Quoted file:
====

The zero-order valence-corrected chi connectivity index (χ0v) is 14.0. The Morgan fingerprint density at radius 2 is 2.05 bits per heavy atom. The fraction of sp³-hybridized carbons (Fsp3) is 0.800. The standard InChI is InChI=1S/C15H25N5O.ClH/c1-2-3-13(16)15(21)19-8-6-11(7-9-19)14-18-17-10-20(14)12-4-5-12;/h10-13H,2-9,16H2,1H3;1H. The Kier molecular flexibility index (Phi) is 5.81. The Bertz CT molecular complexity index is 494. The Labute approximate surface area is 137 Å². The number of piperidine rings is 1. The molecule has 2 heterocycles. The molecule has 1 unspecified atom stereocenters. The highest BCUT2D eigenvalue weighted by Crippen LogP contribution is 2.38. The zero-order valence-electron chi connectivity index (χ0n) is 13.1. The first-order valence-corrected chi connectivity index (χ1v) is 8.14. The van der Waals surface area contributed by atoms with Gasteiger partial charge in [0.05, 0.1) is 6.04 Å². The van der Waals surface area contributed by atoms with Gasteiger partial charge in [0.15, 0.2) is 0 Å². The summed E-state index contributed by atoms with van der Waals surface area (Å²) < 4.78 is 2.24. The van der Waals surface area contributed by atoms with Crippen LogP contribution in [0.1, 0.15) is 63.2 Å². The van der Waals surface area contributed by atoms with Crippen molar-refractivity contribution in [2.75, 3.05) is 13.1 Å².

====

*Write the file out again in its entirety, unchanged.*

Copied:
The zero-order valence-corrected chi connectivity index (χ0v) is 14.0. The Morgan fingerprint density at radius 2 is 2.05 bits per heavy atom. The fraction of sp³-hybridized carbons (Fsp3) is 0.800. The standard InChI is InChI=1S/C15H25N5O.ClH/c1-2-3-13(16)15(21)19-8-6-11(7-9-19)14-18-17-10-20(14)12-4-5-12;/h10-13H,2-9,16H2,1H3;1H. The Kier molecular flexibility index (Phi) is 5.81. The Bertz CT molecular complexity index is 494. The Labute approximate surface area is 137 Å². The number of piperidine rings is 1. The molecule has 2 heterocycles. The molecule has 1 unspecified atom stereocenters. The highest BCUT2D eigenvalue weighted by Crippen LogP contribution is 2.38. The zero-order valence-electron chi connectivity index (χ0n) is 13.1. The first-order valence-corrected chi connectivity index (χ1v) is 8.14. The van der Waals surface area contributed by atoms with Gasteiger partial charge in [0.05, 0.1) is 6.04 Å². The van der Waals surface area contributed by atoms with Gasteiger partial charge in [0.15, 0.2) is 0 Å². The summed E-state index contributed by atoms with van der Waals surface area (Å²) < 4.78 is 2.24. The van der Waals surface area contributed by atoms with Crippen LogP contribution in [0.1, 0.15) is 63.2 Å². The van der Waals surface area contributed by atoms with Crippen molar-refractivity contribution in [2.75, 3.05) is 13.1 Å².